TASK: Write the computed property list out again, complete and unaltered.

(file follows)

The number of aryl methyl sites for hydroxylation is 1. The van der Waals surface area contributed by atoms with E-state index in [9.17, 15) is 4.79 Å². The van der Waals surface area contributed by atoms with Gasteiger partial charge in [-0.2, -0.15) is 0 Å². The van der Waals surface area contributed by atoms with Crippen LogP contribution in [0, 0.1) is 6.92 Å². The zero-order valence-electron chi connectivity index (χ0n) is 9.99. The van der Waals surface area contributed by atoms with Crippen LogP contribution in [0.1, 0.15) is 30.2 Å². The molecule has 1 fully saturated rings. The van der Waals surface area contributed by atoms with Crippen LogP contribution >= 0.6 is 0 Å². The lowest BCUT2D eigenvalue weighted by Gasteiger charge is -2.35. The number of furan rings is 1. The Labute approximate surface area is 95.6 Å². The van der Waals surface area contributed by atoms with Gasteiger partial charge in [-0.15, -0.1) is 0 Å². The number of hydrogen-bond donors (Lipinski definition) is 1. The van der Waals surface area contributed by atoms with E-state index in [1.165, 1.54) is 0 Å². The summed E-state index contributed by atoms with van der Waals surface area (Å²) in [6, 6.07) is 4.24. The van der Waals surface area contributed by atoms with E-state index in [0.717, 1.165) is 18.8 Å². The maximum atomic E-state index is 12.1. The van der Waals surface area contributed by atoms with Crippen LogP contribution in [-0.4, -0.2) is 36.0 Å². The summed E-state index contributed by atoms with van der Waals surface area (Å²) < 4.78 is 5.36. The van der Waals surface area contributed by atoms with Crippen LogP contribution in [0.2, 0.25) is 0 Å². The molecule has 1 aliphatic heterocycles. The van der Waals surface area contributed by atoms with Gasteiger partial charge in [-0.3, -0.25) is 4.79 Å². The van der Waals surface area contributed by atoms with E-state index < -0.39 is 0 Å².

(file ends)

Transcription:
The number of aryl methyl sites for hydroxylation is 1. The van der Waals surface area contributed by atoms with E-state index in [9.17, 15) is 4.79 Å². The van der Waals surface area contributed by atoms with Gasteiger partial charge in [-0.2, -0.15) is 0 Å². The van der Waals surface area contributed by atoms with Crippen LogP contribution in [0, 0.1) is 6.92 Å². The zero-order valence-electron chi connectivity index (χ0n) is 9.99. The van der Waals surface area contributed by atoms with Crippen LogP contribution in [0.1, 0.15) is 30.2 Å². The molecule has 1 fully saturated rings. The van der Waals surface area contributed by atoms with Crippen LogP contribution >= 0.6 is 0 Å². The lowest BCUT2D eigenvalue weighted by Gasteiger charge is -2.35. The number of furan rings is 1. The Labute approximate surface area is 95.6 Å². The van der Waals surface area contributed by atoms with Gasteiger partial charge in [-0.15, -0.1) is 0 Å². The number of hydrogen-bond donors (Lipinski definition) is 1. The van der Waals surface area contributed by atoms with E-state index in [1.165, 1.54) is 0 Å². The summed E-state index contributed by atoms with van der Waals surface area (Å²) in [6, 6.07) is 4.24. The van der Waals surface area contributed by atoms with E-state index in [0.717, 1.165) is 18.8 Å². The maximum atomic E-state index is 12.1. The van der Waals surface area contributed by atoms with Crippen LogP contribution in [-0.4, -0.2) is 36.0 Å². The summed E-state index contributed by atoms with van der Waals surface area (Å²) < 4.78 is 5.36. The van der Waals surface area contributed by atoms with Crippen LogP contribution in [0.2, 0.25) is 0 Å². The molecule has 1 aliphatic heterocycles. The van der Waals surface area contributed by atoms with Gasteiger partial charge in [-0.3, -0.25) is 4.79 Å². The van der Waals surface area contributed by atoms with E-state index < -0.39 is 0 Å².